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Once again, drought grips Pakistan's Thar desert
Once again, drought grips Pakistan's Thar desert
Naeem Sahoutara and Shadi Khan Saif

KAPOOSAR — Pancho Mai is a villager in Kapoosar, located in the Tharpakar district. Today is the festival of Holi, but the 25-year-old mother is deep in mourning. Over the past three months, her three children have died. “They had fever for a few days, and then pneumonia killed each one of them,” she says numbly.

Her mother-in-law, Kaplana Mai, had rushed the children to the only government hospital in the district. But it was too late. They died within days.

This is not an isolated case. According to independent statistics reported by the local media, some 200 children, mostly newborn babies, have died in this vast expanse of desert since December.

According to the National Disaster Management Authority, Thar, one of the largest deserts in the world, is now facing a famine-like situation.

Thar spreads over an area of 10,000 kilometers and has a population of 1.3 million. Locals say that agriculture depends heavily on the seasonal monsoon rains, and droughts can be deadly.

Health experts believe that the majority of the Thari people are underfed, which is what accounts for poor life expectancy, including hundreds of newborn baby deaths reported every year. But the government claims that the deaths are due to outbreaks of seasonal diseases.

The government has declared a state of emergency and established temporary relief camps to provide emergency assistance.

Brought back to life

Pakistani Prime Minister Nawaz Sharif also visited the desert to inspect relief operations, as hundreds of families have migrated to other areas in search of food and shelter.

“The medical and health situation is back to normal now,” says Asif Ikramis, deputy district commissioner. “But the drought in the Thar Desert is a recurring phenomenon. It happens every year. People even migrate from one place to another with their livestock.”

According to the National Malnutrition Survey conducted two years ago, around 15% of Pakistan’s population is malnourished — mostly in the southern Sindh province.

The World Health Organization is trying to change all that by building a malnourishment stabilizing center. Here, for the last six months, the WHO program has treated more than 100 children.

“Thar has never been a priority in the past,” says Dr. Muhammad Sohail Qaimkhani, who heads the center. “There are multiple problems here, including low literacy, water scarcity, poor sanitation and then food insecurity.”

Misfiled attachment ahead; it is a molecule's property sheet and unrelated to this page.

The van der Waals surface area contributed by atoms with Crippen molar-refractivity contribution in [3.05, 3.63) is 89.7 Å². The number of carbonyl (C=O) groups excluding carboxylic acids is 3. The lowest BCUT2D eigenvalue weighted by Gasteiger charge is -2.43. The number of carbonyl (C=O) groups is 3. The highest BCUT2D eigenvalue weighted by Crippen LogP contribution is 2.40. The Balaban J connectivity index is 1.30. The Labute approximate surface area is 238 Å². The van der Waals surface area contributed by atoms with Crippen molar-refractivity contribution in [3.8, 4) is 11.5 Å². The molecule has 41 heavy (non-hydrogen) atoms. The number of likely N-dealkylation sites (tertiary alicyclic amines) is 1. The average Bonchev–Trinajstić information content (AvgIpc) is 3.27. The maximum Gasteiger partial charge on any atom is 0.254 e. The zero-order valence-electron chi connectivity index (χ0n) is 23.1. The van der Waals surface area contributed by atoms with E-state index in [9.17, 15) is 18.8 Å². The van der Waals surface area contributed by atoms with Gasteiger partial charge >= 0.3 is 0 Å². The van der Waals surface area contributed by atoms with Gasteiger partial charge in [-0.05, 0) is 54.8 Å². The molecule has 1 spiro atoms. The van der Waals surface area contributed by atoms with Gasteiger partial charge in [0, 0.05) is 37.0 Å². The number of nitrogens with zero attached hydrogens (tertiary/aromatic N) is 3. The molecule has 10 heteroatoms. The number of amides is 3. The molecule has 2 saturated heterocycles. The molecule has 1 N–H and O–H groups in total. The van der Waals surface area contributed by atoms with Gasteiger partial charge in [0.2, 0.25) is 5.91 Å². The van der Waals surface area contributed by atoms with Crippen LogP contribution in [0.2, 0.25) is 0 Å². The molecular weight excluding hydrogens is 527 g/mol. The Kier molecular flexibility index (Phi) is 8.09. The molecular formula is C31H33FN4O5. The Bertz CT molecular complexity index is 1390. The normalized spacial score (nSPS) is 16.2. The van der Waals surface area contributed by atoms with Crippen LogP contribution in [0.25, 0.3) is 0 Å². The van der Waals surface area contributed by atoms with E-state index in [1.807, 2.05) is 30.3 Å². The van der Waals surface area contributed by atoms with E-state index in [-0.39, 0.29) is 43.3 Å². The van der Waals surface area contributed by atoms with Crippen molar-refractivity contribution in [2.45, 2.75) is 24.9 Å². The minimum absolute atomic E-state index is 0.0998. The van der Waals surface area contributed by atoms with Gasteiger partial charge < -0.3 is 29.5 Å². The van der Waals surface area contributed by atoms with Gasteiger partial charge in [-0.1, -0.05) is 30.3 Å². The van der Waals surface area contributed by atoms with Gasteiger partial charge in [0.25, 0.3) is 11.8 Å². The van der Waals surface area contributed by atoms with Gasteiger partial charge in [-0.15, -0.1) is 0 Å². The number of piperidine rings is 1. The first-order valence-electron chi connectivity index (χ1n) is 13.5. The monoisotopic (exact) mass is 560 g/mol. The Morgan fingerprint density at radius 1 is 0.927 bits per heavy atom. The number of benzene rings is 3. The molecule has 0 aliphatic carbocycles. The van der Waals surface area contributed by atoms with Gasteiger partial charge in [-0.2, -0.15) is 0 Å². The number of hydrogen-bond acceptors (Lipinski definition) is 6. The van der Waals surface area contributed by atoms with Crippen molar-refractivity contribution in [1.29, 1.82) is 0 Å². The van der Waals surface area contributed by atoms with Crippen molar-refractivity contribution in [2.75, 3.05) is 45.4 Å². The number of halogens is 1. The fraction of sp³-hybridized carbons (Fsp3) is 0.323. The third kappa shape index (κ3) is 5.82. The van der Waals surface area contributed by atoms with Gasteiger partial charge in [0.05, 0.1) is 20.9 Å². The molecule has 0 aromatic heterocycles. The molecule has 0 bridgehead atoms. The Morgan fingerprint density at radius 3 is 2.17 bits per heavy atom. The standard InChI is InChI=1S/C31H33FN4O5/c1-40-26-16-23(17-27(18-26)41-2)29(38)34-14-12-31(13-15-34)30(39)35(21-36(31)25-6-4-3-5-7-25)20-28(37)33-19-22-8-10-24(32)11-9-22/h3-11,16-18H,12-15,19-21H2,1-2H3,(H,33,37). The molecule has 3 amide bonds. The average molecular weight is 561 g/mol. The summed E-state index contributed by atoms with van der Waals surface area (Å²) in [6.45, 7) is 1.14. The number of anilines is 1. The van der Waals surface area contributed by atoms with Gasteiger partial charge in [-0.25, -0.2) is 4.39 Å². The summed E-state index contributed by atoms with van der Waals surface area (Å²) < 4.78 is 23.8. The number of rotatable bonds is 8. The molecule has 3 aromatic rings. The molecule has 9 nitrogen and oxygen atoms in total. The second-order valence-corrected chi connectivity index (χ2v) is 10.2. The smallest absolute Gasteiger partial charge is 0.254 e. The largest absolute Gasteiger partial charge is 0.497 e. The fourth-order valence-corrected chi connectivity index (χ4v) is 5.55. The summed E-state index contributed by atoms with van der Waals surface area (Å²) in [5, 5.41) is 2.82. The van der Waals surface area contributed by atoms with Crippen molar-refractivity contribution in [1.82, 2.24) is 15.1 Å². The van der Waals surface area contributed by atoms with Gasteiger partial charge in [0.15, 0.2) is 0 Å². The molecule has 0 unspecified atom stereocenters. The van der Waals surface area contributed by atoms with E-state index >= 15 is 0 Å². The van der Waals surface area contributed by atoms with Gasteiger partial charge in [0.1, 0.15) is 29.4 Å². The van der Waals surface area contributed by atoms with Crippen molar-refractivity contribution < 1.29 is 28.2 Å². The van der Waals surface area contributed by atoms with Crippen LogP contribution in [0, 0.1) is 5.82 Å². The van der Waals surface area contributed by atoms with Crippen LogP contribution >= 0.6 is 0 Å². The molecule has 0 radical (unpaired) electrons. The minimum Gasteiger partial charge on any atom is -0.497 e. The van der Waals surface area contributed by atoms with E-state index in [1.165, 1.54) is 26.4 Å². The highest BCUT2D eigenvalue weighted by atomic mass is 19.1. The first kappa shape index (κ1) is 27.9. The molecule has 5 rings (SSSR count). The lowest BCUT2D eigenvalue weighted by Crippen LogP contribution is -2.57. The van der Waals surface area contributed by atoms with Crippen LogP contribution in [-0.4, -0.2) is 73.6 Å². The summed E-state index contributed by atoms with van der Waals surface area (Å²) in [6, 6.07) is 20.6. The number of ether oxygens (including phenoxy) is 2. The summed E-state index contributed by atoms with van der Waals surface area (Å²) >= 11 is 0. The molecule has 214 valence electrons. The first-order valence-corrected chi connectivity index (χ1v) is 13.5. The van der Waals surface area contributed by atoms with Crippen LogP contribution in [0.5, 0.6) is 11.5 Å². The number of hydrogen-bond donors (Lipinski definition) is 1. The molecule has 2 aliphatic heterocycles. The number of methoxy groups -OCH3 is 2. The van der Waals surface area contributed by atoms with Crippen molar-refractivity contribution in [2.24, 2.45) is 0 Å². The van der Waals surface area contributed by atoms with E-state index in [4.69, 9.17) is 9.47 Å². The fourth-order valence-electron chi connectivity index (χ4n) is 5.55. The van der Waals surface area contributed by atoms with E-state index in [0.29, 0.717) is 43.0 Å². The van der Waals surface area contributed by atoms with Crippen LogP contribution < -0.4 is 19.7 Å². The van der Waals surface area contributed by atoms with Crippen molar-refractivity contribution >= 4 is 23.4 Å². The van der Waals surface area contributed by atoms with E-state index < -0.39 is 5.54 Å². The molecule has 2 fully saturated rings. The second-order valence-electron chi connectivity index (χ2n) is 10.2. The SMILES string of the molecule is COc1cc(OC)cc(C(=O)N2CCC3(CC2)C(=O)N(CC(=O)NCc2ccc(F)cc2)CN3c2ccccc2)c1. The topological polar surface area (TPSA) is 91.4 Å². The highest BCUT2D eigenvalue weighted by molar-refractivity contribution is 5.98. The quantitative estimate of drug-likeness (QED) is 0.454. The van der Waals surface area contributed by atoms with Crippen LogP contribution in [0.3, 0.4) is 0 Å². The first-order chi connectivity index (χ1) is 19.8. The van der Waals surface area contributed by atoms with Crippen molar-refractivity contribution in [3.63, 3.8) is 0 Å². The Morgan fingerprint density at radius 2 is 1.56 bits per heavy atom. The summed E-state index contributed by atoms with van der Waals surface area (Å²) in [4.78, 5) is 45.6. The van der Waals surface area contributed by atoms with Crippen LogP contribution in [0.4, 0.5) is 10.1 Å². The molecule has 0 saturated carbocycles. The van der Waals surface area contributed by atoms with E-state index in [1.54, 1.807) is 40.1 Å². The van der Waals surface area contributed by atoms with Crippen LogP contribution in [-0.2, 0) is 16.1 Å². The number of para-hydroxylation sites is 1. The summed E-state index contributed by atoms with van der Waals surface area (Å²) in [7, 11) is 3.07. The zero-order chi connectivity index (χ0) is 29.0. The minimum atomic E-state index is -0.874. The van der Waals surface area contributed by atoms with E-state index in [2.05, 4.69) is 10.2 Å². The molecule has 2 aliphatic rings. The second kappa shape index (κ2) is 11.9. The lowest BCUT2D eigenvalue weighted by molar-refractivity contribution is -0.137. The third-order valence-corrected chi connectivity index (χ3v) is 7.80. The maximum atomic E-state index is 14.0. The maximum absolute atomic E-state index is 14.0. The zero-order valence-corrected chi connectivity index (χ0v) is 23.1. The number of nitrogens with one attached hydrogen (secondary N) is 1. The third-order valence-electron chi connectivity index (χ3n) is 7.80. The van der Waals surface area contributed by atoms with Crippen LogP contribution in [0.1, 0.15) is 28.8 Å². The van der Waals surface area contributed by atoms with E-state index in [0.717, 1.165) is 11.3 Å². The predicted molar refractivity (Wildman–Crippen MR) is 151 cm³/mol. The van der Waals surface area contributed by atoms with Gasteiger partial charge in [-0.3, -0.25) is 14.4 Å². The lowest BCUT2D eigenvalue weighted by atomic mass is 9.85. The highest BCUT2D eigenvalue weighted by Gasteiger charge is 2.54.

Mothers like Pooja Ramesh have also been given training on nutrition issues and food supplements for the children. She’s happy that her daughter has now recovered. “When I brought my daughter here, she was almost dead,” the mother says. “Doctors treated her, and now she is taking food and getting healthier. I’m happy my child’s life has been saved.”

But with half of the population living below the poverty line, malnourishment is a threat for thousands every day. Women and child rights campaigners are now demanding a permanent solution to save future generations.

Ghulam Muhammad Madni is heading an independent fact-finding team of 14 child rights organizations to search for a solution.

“This is the desert, where life is too difficult,” says Madni. “There are so many issues that need to be addressed, not only on the temporary basis. But there should be a plan of the government for the next five years or 10 years that shouldn’t cover only the issues of food and nutrition, but economic development must also be carried out.”

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Society

The Queen’s Death Is The Perfect Time To Talk About What's Wrong With The Monarchy

Not everyone in Britain is mourning the death of the Queen. There is increasing concern about how the monarch's death is being used to repress freedom of expression and protest.

Queen Elizabeth II's coffin being carried during a Ceremonial Procession in London on Sept. 14

Shaun Lavelle

-Analysis-

The main thing I remember from Princess Diana’s funeral is how fast the hearse drove.

I was 11, perched on a relative’s shoulders to see over the crowd, expecting the arrival of a solemn procession. But this was the M1 motorway, heading out of London, 100 kilometers still to reach Althorp, Diana’s final resting place. So the motorcade was going full speed — and I only caught a glimpse.

But I also remember all the people lining the M1, and cars stopped on the opposite side of the motorway. The country — and yes, the world — literally came to a standstill. More than 31 million people in the UK watched the Westminster Abbey funeral on television (1 in every 2 people), and an estimated 2.5 billion worldwide.

Fast-forward 25 years. Following British media from afar, you’d be forgiven for thinking the same outpouring of grief is happening for Queen Elizabeth II. Yes, more than a million people have queued up for miles to see the Queen lying in state. Yes, the end of her long reign is cause for plenty of reflection and nostalgia. Yet despite what the blanket media coverage would want you to believe, public sentiment is not as universal this time around. And that's Ok.

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